Others have summarized the legal details of the case more thoroughly. Below, I focus on the policy implications of establishing public inspection, rather than publication, as a “point of no return” for final rules.

Implications for the Rulemaking Process

While the difference between a public inspection document and a published document in the Federal Register may seem insignificant, the decision has important consequences for the notice-and-comment rulemaking process. Most notably, the court ruling functionally extends the midnight period that occurs at the end of an outgoing president’s term by moving the baseline for when their rules are “safe.” In doing so, it makes it harder for newly inaugurated presidents to rescind or undo the regulatory priorities of the prior administration.

Extending the midnight period to include public inspection documents is consequential for several reasons. First, a newly inaugurated president has less control over rules published during their administration. A rule that appears for public inspection on January 19 generally will not be published for a few days (and made effective 30 days after that). In this case, USDA’s rule was slated for publication on January 24, 2017. Elections still have consequences, but now less so.

Although Humane Society v. USDA deals with a rule issued by Democrat and repealed by a Republican, the broader implications apply to presidents of any political party. Notice how USDA was defending the withdrawal made by Trump officials, even under the Biden administration (in contrast to other strategic responses to litigation from agency officials under Biden).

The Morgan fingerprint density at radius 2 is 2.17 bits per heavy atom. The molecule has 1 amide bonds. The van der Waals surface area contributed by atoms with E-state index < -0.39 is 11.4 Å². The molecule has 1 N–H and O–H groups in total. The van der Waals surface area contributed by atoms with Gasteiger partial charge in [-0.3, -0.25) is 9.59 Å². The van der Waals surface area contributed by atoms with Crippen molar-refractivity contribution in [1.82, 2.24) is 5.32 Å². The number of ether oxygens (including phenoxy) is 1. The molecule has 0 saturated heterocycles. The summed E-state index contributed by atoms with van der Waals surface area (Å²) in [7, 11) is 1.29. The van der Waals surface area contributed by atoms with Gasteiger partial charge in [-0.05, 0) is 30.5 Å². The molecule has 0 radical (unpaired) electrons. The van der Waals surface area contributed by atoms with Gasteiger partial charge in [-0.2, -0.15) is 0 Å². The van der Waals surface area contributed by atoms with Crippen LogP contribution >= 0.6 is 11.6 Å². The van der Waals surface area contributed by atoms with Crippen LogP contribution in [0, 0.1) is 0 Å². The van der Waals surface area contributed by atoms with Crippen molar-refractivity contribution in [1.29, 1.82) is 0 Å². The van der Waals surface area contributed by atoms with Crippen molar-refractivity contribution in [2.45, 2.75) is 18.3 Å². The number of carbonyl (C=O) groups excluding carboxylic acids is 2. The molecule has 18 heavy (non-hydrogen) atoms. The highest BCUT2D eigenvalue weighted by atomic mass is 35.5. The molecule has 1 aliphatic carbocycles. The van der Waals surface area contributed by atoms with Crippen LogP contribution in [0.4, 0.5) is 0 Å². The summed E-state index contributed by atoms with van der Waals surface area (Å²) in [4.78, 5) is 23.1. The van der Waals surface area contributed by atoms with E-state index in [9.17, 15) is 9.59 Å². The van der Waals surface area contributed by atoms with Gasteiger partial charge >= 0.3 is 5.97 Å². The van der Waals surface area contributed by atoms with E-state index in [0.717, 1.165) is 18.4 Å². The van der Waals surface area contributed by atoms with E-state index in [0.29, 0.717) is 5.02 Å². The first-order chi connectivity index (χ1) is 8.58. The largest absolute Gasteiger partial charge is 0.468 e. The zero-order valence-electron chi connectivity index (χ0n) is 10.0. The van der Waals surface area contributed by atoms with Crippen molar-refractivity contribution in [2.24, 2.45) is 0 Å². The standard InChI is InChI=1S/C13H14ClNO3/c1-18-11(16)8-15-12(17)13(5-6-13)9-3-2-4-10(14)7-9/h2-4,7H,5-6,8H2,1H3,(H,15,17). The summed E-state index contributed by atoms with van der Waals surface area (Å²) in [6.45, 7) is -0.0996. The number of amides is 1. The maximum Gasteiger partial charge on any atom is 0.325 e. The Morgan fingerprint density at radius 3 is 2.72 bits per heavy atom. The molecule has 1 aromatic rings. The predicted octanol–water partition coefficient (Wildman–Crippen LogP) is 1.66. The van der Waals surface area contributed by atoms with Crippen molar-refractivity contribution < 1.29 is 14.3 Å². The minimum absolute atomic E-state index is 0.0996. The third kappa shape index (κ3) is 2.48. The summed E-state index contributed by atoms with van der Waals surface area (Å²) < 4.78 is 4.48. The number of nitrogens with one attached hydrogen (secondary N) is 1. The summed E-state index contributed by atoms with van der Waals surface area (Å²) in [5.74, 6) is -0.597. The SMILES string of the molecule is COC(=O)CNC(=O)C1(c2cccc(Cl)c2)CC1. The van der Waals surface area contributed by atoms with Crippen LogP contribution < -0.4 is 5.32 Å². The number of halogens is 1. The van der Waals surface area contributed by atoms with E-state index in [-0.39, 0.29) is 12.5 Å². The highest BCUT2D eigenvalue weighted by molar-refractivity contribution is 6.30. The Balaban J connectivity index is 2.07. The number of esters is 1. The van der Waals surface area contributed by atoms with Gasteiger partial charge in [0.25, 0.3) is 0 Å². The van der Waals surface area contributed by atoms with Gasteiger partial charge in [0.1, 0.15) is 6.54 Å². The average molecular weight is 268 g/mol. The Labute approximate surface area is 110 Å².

Second, extending the midnight period—even by just a few days—invites more poorly justified rules. Evidence suggests that midnight rules are generally accompanied by lower-quality regulatory analysis. There are at least two possible, related reasons for this: a) unfinished rules may be rushed to get out the door; b) a president leaving office is less accountable and may be more willing to push through questionable actions.

Third, the court decision may apply retroactively for a number of previously withdrawn rules, creating unresolved legal and policy problems. What happens to other midnight rules that appeared for public inspection but were withdrawn before publication? As Judge Rao articulates, given that such withdrawals date back to at least the Clinton administration, can countless withdrawn documents “rise from the regulatory graveyard as soon as an aggrieved party brings suit?” And if so, how should agencies respond when the regulatory landscape has drastically changed since the withdrawal?

The discussion surrounding the court case has largely revolved around a single USDA rule, but the extent of its effects on other documents withdrawn before publication remain speculative. In a future article, I plan on conducting an empirical assessment of the potential impacts, by analyzing data on midnight rules that were withdrawn from public inspection before being published. Then, policymakers can have a better sense of the scope and nature of the affected documents.